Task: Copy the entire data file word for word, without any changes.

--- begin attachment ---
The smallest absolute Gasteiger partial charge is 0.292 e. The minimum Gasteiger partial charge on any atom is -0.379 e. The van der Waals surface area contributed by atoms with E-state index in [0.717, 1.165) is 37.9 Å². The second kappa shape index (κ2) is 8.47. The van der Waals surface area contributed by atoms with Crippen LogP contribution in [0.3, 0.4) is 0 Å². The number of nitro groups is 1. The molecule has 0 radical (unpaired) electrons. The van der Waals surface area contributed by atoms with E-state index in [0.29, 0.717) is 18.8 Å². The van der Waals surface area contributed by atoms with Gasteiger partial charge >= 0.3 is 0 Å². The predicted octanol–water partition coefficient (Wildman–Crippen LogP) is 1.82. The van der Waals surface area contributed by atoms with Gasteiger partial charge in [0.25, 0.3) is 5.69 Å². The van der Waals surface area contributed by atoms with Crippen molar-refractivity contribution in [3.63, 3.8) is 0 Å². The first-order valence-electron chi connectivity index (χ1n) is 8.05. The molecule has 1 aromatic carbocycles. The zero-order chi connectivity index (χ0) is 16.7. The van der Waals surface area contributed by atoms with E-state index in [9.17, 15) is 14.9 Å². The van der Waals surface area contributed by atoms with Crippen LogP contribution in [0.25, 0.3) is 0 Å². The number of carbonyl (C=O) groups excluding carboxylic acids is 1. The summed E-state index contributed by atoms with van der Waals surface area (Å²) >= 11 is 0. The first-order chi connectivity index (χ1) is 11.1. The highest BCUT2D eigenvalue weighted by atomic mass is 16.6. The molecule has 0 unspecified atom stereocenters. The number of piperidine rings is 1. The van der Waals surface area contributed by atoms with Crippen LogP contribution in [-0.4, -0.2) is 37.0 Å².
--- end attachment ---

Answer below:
The smallest absolute Gasteiger partial charge is 0.292 e. The minimum Gasteiger partial charge on any atom is -0.379 e. The van der Waals surface area contributed by atoms with E-state index in [0.717, 1.165) is 37.9 Å². The second kappa shape index (κ2) is 8.47. The van der Waals surface area contributed by atoms with Crippen LogP contribution in [0.3, 0.4) is 0 Å². The number of nitro groups is 1. The molecule has 0 radical (unpaired) electrons. The van der Waals surface area contributed by atoms with E-state index in [0.29, 0.717) is 18.8 Å². The van der Waals surface area contributed by atoms with Gasteiger partial charge >= 0.3 is 0 Å². The predicted octanol–water partition coefficient (Wildman–Crippen LogP) is 1.82. The van der Waals surface area contributed by atoms with Gasteiger partial charge in [0.25, 0.3) is 5.69 Å². The van der Waals surface area contributed by atoms with Crippen molar-refractivity contribution in [3.63, 3.8) is 0 Å². The first-order valence-electron chi connectivity index (χ1n) is 8.05. The molecule has 1 aromatic carbocycles. The zero-order chi connectivity index (χ0) is 16.7. The van der Waals surface area contributed by atoms with E-state index in [9.17, 15) is 14.9 Å². The van der Waals surface area contributed by atoms with Crippen LogP contribution in [0.25, 0.3) is 0 Å². The number of carbonyl (C=O) groups excluding carboxylic acids is 1. The summed E-state index contributed by atoms with van der Waals surface area (Å²) >= 11 is 0. The first-order chi connectivity index (χ1) is 11.1. The highest BCUT2D eigenvalue weighted by atomic mass is 16.6. The molecule has 0 unspecified atom stereocenters. The number of piperidine rings is 1. The van der Waals surface area contributed by atoms with Crippen LogP contribution in [-0.4, -0.2) is 37.0 Å².